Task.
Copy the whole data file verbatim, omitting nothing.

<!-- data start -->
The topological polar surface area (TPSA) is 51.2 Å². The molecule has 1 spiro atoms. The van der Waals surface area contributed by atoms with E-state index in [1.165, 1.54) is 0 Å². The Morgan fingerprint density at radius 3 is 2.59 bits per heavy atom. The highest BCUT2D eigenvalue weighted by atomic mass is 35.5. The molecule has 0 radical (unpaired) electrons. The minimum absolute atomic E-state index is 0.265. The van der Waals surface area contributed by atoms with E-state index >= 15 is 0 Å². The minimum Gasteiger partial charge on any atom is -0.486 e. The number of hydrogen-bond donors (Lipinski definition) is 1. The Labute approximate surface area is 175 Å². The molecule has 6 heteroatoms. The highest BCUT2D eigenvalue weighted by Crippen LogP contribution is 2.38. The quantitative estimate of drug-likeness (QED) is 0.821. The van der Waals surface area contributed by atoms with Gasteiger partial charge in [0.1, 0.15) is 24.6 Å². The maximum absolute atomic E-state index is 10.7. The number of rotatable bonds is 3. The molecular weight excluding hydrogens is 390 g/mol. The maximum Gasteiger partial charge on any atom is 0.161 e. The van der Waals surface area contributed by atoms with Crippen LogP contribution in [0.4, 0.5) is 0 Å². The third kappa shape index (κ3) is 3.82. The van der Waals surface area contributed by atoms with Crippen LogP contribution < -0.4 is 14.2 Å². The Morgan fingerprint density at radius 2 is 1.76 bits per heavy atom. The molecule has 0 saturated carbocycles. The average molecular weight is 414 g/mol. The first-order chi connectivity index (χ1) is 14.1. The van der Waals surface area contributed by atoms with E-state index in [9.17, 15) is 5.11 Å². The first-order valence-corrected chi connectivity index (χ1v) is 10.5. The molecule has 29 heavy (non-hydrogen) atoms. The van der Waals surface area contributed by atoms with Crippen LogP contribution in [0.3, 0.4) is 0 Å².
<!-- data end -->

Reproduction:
The topological polar surface area (TPSA) is 51.2 Å². The molecule has 1 spiro atoms. The van der Waals surface area contributed by atoms with E-state index in [1.165, 1.54) is 0 Å². The Morgan fingerprint density at radius 3 is 2.59 bits per heavy atom. The highest BCUT2D eigenvalue weighted by atomic mass is 35.5. The molecule has 0 radical (unpaired) electrons. The minimum absolute atomic E-state index is 0.265. The van der Waals surface area contributed by atoms with E-state index >= 15 is 0 Å². The minimum Gasteiger partial charge on any atom is -0.486 e. The number of hydrogen-bond donors (Lipinski definition) is 1. The Labute approximate surface area is 175 Å². The molecule has 6 heteroatoms. The highest BCUT2D eigenvalue weighted by Crippen LogP contribution is 2.38. The quantitative estimate of drug-likeness (QED) is 0.821. The van der Waals surface area contributed by atoms with Gasteiger partial charge in [0.1, 0.15) is 24.6 Å². The maximum absolute atomic E-state index is 10.7. The number of rotatable bonds is 3. The molecular weight excluding hydrogens is 390 g/mol. The maximum Gasteiger partial charge on any atom is 0.161 e. The van der Waals surface area contributed by atoms with Crippen LogP contribution in [0.4, 0.5) is 0 Å². The third kappa shape index (κ3) is 3.82. The van der Waals surface area contributed by atoms with Crippen LogP contribution < -0.4 is 14.2 Å². The Morgan fingerprint density at radius 2 is 1.76 bits per heavy atom. The molecule has 0 saturated carbocycles. The average molecular weight is 414 g/mol. The first-order chi connectivity index (χ1) is 14.1. The van der Waals surface area contributed by atoms with E-state index in [9.17, 15) is 5.11 Å². The first-order valence-corrected chi connectivity index (χ1v) is 10.5. The molecule has 29 heavy (non-hydrogen) atoms. The van der Waals surface area contributed by atoms with Crippen LogP contribution in [0.3, 0.4) is 0 Å².